Decoding Tamil Nadu

Khan Market in New Delhi is a tiny market favoured by journalists, lawyers, even politicians who find it convenient for quick meetings during the day or a relaxed dinner. The market, named after freedom fighter Badshah Khan, is one of the most expensive retail streets in the world. The market happens to be located on Subramania Bharati Marg in Lutyens’ Delhi. If one were to perform a social experiment and ask the intelligentsia visiting this market who Bharati was, they might struggle for an answer.

 

In his book, Tamil Characters: Personalities, Politics, Culture,  author A R Venkatachalapathy calls Bharati the  icon of modern Tamil culture. The Tamil bard died at age 39 and his writings continue to influence Tamil Nadu a century later. The writer wonders why Bharati is not celebrated outside Tamil Nadu the same way Tagore is feted outside West Bengal. Is it only because Tagore won the Nobel prize, he asks.

 

Tamil Nadu poses a challenge to common sense, says the writer in the preface and it couldn’t have been more apt. With this book, Dr Venkatachalapathy has sought to make the state more accessible to outsiders who may be intrigued by the state, its politics, its culture and art.

 

The book has three parts. The first has seven chapters, each about a major political personality, who have left a deep mark on its political complexion. As we read about Periyar, we learn about the anti-Brahmin movement that deeply influenced Tamil politics. We also learn about C N Annadurai and his estrangement from Periyar and how it gave Tamil politics another direction.

The English-speaking, non-Brahmin castes felt they were denied opportunities and were sidelined by a Brahmin-dominated Congress, they started a new organisation, the Justice Party. A non-Brahmin manifesto was issued in Chennai in 1916 by this organisation. This movement took a strong turn when it was taken over by non-English speaking Periyar.

 

The author doesn’t restrict himself to leaders of political parties. He also sheds some light on cultural and literary figures. Take Iyotheethoss Pandithar (1845-1914). An intellectual who tried to do what Ambedkar did two generations later, Iyotheethoss worked on the revival of the Buddhist faith in its “primitive purity” to give self-respect to those oppressed by Hinduism’s unsparing caste system.

 

Through 26 chapters, the author, a historian and professor, manages to inform the reader about the broad details of Tamil Nadu’s politics, its art and cultural scene, and its anxieties. The picture he presents is fascinating, such as  the welfarist streak of the state’s different chief ministers.

 

Another trait that comes through is the amalgam of ideology, party, art and culture. Nowhere is this depicted better than in the world of Tamil cinema. Tamil cinema has managed to mix social reform with entertainment since inception. Take the example of a “DMK film” that mixed social reform content, provocative dialogues and helped take Periyar’s ideology to the masses. And Karunanidhi mastered this art as a writer. A star writer whose dialogues alone could ensure a film’s success, Karunanidhi decorated his screenplays and dialogues with politics. Karunanidhi showed his political mettle when he managed to wrest the support of a majority of the DMK legislature party when chief minister Annadurai died in 1969.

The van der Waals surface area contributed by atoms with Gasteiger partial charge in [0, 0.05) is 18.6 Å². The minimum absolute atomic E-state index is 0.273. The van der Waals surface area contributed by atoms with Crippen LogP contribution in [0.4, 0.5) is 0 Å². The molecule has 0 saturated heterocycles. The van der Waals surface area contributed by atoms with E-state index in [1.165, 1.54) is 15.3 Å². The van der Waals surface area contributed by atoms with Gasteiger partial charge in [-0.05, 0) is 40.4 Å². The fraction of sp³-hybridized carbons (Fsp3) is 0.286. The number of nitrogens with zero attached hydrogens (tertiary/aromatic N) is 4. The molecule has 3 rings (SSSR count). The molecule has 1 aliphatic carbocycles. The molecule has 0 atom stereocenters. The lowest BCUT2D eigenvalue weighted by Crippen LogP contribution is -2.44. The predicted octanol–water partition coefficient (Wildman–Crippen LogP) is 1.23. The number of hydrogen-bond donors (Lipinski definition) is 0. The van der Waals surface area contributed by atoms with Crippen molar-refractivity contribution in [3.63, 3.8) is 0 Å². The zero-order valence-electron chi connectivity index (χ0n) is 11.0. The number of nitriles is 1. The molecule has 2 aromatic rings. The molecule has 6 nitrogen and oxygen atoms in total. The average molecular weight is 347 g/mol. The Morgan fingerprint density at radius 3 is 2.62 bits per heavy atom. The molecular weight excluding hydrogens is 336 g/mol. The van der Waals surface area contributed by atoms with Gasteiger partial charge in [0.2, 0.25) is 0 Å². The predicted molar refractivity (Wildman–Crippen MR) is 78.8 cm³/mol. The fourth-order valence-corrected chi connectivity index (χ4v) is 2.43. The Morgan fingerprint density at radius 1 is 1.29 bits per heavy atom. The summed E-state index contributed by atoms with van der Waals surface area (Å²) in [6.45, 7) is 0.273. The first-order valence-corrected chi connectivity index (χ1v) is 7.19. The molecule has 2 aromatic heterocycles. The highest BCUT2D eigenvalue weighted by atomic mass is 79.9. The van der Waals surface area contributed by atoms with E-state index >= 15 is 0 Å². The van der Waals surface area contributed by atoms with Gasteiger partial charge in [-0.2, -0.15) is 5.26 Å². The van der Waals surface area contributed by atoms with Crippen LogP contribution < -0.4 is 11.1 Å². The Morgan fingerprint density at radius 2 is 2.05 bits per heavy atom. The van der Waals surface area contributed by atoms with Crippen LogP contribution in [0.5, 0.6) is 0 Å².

Tamil Nadu politics’ principal characteristic comes out to be its acknowledgement of caste and its near-militant targeting of this disease over the last one hundred years. This democratisation of power in the state has ensured that all castes have a stake in power and the state has excellent human development indicators. The writer also manages to depict its singularity well. Nowhere does it come across more strongly than when he writes about the questions surrounding Jallikattu.

 

One cannot but underline the difference between caste assertion in Tamil Nadu’s polity and in Hindi-speaking India. The emergence of backward caste politics in Tamil Nadu precedes that in Hindi-speaking areas by nearly six decades. But what explains its more progressive character? Perhaps it is thanks to its social and cultural characteristics rather than just pursuit of power.

 

One conspicuous miss, however, is former “Kingmaker” and “Syndicate” leader, K Kamaraj. Kamaraj, who belonged to the Nadar community (an Other Backward Caste), rose to be the president of the Indian National Congress and was a chief minister of the state as well. He was perhaps the most influential Tamil leader on the national scene in history, One who oversaw two prime ministerial transitions. As CM, he was even credited with the introduction of the revolutionary mid-day meal scheme in schools in the state and it is not entirely clear why he doesn’t feature in this book. Kamaraj is also significant because he rose to prominence in the same Congress that had rightly been accused of being a Brahminical organisation a few decades earlier by the Justice Party. Perhaps that can be remedied in the next edition.

 

There is always a chance of eulogising parochialism but the author doesn’t betray that sentiment in this book. He comes across as objective in presenting a fair picture of Dravidian politics in the state, warts and all. Read it to understand one of the most important, flourishing regions of the country and what might have led to its riches.

Tamil Characters: Personalities, Politics, Culture

A.R. Venkatachalapathy

Pan Macmillan, 340 pages, Rs 399


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